Supported by evidence-based research, the Body Project has been proven effective in reducing the onset of eating disorders among young women.
BIDE lab researchers continue to recruit school counselors to participate in future Body Project training sessions.
“This program is an invaluable preventative and educational tool for empowering young
women to appreciate their bodies,” said Hadwiger, who helped lead the training along
with doctoral student Jennie Martin
and OSU-Tulsa visiting professor
Dr. Sarah Johnson.
Other efforts will come out of developing partnerships with local community organizations, including building upon the relationship between OSU-Tulsa Counseling Center and the Dennis R. Neill Equality Center.
Hammer said also she hopes to collaborate with Laureate Psychiatric Clinic and Hospital’s eating disorders program and several Tulsa-area school districts to create and deliver research-based intervention, prevention and treatment programming.
In addition, the research team will contribute to the work of advocacy organizations,
including the Oklahoma Eating Disorders Association, the National Eating Disorders
Association and the International Association
of Eating Disorders Providers.
“We can do all the research in the world on the current state of affairs, but if we don’t start doing some things that are geared toward prevention the problem will persist,” Hammer said.
As president-elect for the Oklahoma Association for Lesbian, Gay, Bisexual and Transgender Issues in Counseling, Hammer is currently pursuing her own research on how eating disorders impact relationship satisfaction and emotional health within the LGBTQ community.
While not as simple as it sounds, Hammer believes in the power of body positivity, a movement rooted in the belief that all body types should be accepted and appreciated.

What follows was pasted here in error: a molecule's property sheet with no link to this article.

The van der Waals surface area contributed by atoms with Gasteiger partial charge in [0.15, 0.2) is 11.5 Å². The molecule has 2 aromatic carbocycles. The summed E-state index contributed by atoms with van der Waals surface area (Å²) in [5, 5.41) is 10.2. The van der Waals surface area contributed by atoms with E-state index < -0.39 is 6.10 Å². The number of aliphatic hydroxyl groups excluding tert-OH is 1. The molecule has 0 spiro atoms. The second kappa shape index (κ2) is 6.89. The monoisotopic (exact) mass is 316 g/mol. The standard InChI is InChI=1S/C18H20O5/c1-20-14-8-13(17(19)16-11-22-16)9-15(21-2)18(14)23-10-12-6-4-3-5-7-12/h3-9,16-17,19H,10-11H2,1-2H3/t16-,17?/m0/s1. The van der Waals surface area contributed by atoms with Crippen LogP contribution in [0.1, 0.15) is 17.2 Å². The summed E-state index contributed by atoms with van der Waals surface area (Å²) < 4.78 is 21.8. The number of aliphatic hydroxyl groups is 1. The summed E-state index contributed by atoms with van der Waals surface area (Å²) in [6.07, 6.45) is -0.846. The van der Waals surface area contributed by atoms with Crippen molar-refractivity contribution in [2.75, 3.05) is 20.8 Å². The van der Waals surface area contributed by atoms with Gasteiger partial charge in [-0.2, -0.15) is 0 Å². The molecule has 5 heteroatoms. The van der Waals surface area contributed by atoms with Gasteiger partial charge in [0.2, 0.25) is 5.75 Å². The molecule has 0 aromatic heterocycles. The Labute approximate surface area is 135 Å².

“We need to constantly remind ourselves that our ‘enoughness’ is off the charts, that
who we are — no matter our size, our weight, our height, our BMI —
we’re enough,” Hammer said. “And we need to not let others or ourselves tell
The research team has planned a broad range of research projects to answer such questions as:
- What factors affect the body image
of typically healthy people?
- How does the family unit contribute to body dissatisfaction?
- What factors contribute to disordered eating in males?
- What role does body image or disordered eating play in relationship satisfaction for LGBTQ people?
- How does a person’s lack of a reliable source of food figure into their body image?
- What role does a person’s heritage — specifically Latino or Native American — play in body image?
The research will be both quantitative and qualitative — the numbers and the stories behind the numbers, Hammer said.
“Stories are especially important when looking at marginalized or oppressed populations,”
she said. “A lot of assessment instruments have been focused on majority populations,
not minority populations.”